Motherboard makers Asus and MSI have become the first out of the blocks with Thunderbolt-equipped models, bringing the previously Apple-exclusive peripheral connector to PCs as an on-board feature for the first time.
The Asus P8Z77-V Premium, claimed to be the first Intel-certified motherboard to include the joint Apple-Intel developed Thunderbolt technology, includes multiple features designed to enhance and extend the included Intel Z77 chipset including true four-way Nvidia SLI and AMD CrossFireX on PCI Express Gen 3.0 slots, SSD Caching II with on-board 32GB mSATA SSD to get you started, two Intel-powered gigabit Ethernet ports, and six USB ports supporting the USB 3.0 Boost performance upgrade.
It's the Thunderbolt port that makes the P8Z77-V Premium special, though. Offering simultaneous bi-directional data transfer at up to 10Gb/s and support for daisy-chaining up to six devices - as well as a seventh Thunderbolt or DisplayPort display device at the end of the chain - the technology shows promise as a high-speed alternative to USB 3.0.
The same port is available on the new P8Z77-V Pro/Thunderbolt, and while pricing has yet to be confirmed it's likely to come in at a lower cost compared to the Intel-certified Premium model above while retaining most of the stand-out features of its luxury equivalent.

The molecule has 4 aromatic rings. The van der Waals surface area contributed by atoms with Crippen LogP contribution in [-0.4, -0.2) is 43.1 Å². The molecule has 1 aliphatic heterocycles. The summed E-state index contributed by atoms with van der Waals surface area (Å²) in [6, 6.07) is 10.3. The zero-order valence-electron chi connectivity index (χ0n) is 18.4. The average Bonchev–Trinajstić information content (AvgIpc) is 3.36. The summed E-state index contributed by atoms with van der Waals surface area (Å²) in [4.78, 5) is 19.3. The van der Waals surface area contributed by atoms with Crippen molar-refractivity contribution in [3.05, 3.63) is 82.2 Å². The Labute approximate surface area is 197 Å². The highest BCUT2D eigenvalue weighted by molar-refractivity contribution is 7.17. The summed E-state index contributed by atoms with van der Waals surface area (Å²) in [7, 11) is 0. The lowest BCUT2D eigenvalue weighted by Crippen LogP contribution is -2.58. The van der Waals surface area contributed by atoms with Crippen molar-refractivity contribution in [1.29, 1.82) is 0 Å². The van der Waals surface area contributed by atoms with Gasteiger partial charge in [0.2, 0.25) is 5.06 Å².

MSI's Z77A-GD80, which the company claims is the 'world's first mainboard with Thunderbolt support' thanks to the fact it originally demoed the board back at the Consumer Electronics Show in January, offers many of the same features. While it lacks the on-board SSD and clever caching technology of its Asus rival, it packs MSI's top-end Military Class III components - including the usual highly-conductive polymerised capacitors (Hi-C CAP,) super ferrite choke (SFC) and solid capacitor parts - along with the MSI OC Genie II overclocking system.
At present, Thunderbolt is hardly ubiquitous. Aside from a handful of monitors and external storage devices, the port is nowhere to be seen on peripherals. As increasing quantities of motherboards with on-board support appear, that is likely to change - and with Thunderbolt offering features beyond those of USB, including the ability to use the PCI Express lanes inherent in a Thunderbolt connection to communicate with an external graphics card at full speed - it'll be interesting to see what the industry comes up with to make real use of the technology's flexibility.
This isn't the first time MSI has 'launched' its Thunderbolt board - as well as the CES outing in January, it issued a press release confirming the board earlier this month - but both companies are still quiet on UK availability and pricing.